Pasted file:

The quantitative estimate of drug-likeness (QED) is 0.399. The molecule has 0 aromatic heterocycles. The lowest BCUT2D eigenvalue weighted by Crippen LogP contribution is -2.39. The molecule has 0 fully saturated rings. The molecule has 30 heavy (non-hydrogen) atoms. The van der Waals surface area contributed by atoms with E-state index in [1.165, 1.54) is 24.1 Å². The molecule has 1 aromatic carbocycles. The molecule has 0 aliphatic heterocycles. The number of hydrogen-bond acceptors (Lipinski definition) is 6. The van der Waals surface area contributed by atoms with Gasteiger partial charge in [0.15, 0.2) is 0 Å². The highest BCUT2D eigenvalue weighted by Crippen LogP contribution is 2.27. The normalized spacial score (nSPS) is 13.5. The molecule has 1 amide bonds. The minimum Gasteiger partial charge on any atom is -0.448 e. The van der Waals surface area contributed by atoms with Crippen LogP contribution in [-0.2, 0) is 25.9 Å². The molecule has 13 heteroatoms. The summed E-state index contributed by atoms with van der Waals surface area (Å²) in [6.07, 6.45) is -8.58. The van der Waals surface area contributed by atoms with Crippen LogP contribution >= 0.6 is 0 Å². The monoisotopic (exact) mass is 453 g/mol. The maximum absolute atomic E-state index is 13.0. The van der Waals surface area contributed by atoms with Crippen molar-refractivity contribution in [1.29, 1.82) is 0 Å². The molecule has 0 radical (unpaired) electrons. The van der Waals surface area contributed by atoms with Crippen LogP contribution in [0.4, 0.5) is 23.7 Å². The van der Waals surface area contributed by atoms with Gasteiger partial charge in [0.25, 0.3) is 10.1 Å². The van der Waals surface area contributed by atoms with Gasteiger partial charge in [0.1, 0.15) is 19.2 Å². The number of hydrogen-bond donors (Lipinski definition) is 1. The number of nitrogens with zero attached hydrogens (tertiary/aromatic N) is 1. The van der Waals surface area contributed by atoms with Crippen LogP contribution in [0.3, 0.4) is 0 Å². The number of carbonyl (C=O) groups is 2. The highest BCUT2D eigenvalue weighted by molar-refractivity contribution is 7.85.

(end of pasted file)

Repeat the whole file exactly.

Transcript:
The quantitative estimate of drug-likeness (QED) is 0.399. The molecule has 0 aromatic heterocycles. The lowest BCUT2D eigenvalue weighted by Crippen LogP contribution is -2.39. The molecule has 0 fully saturated rings. The molecule has 30 heavy (non-hydrogen) atoms. The van der Waals surface area contributed by atoms with E-state index in [1.165, 1.54) is 24.1 Å². The molecule has 1 aromatic carbocycles. The molecule has 0 aliphatic heterocycles. The number of hydrogen-bond acceptors (Lipinski definition) is 6. The van der Waals surface area contributed by atoms with Gasteiger partial charge in [0.15, 0.2) is 0 Å². The highest BCUT2D eigenvalue weighted by Crippen LogP contribution is 2.27. The normalized spacial score (nSPS) is 13.5. The molecule has 1 amide bonds. The minimum Gasteiger partial charge on any atom is -0.448 e. The van der Waals surface area contributed by atoms with Crippen LogP contribution in [-0.2, 0) is 25.9 Å². The molecule has 13 heteroatoms. The summed E-state index contributed by atoms with van der Waals surface area (Å²) in [6.07, 6.45) is -8.58. The van der Waals surface area contributed by atoms with Crippen LogP contribution >= 0.6 is 0 Å². The monoisotopic (exact) mass is 453 g/mol. The maximum absolute atomic E-state index is 13.0. The van der Waals surface area contributed by atoms with Crippen molar-refractivity contribution in [1.29, 1.82) is 0 Å². The molecule has 0 radical (unpaired) electrons. The van der Waals surface area contributed by atoms with Crippen LogP contribution in [0.4, 0.5) is 23.7 Å². The van der Waals surface area contributed by atoms with Gasteiger partial charge in [0.25, 0.3) is 10.1 Å². The van der Waals surface area contributed by atoms with Gasteiger partial charge in [0.1, 0.15) is 19.2 Å². The number of hydrogen-bond donors (Lipinski definition) is 1. The number of nitrogens with zero attached hydrogens (tertiary/aromatic N) is 1. The van der Waals surface area contributed by atoms with Crippen LogP contribution in [0.3, 0.4) is 0 Å². The number of carbonyl (C=O) groups is 2. The highest BCUT2D eigenvalue weighted by molar-refractivity contribution is 7.85.